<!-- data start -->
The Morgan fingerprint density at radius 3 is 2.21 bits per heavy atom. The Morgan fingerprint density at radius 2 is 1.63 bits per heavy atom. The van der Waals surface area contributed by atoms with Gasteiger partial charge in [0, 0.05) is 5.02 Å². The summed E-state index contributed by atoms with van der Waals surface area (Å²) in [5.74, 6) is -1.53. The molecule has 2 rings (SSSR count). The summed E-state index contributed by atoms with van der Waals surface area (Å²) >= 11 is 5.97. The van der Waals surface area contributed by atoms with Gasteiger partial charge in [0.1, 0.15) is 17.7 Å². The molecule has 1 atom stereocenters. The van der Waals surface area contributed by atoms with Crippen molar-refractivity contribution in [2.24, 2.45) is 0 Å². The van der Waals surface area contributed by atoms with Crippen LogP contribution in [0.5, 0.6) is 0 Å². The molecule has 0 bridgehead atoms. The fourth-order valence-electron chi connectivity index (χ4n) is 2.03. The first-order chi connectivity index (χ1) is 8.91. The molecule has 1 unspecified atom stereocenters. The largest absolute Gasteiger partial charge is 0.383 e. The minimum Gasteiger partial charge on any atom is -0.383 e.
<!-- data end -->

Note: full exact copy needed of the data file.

The Morgan fingerprint density at radius 3 is 2.21 bits per heavy atom. The Morgan fingerprint density at radius 2 is 1.63 bits per heavy atom. The van der Waals surface area contributed by atoms with Gasteiger partial charge in [0, 0.05) is 5.02 Å². The summed E-state index contributed by atoms with van der Waals surface area (Å²) in [5.74, 6) is -1.53. The molecule has 2 rings (SSSR count). The summed E-state index contributed by atoms with van der Waals surface area (Å²) >= 11 is 5.97. The van der Waals surface area contributed by atoms with Gasteiger partial charge in [0.1, 0.15) is 17.7 Å². The molecule has 1 atom stereocenters. The van der Waals surface area contributed by atoms with Crippen molar-refractivity contribution in [2.24, 2.45) is 0 Å². The van der Waals surface area contributed by atoms with Crippen LogP contribution in [0.5, 0.6) is 0 Å². The molecule has 0 bridgehead atoms. The fourth-order valence-electron chi connectivity index (χ4n) is 2.03. The first-order chi connectivity index (χ1) is 8.91. The molecule has 1 unspecified atom stereocenters. The largest absolute Gasteiger partial charge is 0.383 e. The minimum Gasteiger partial charge on any atom is -0.383 e.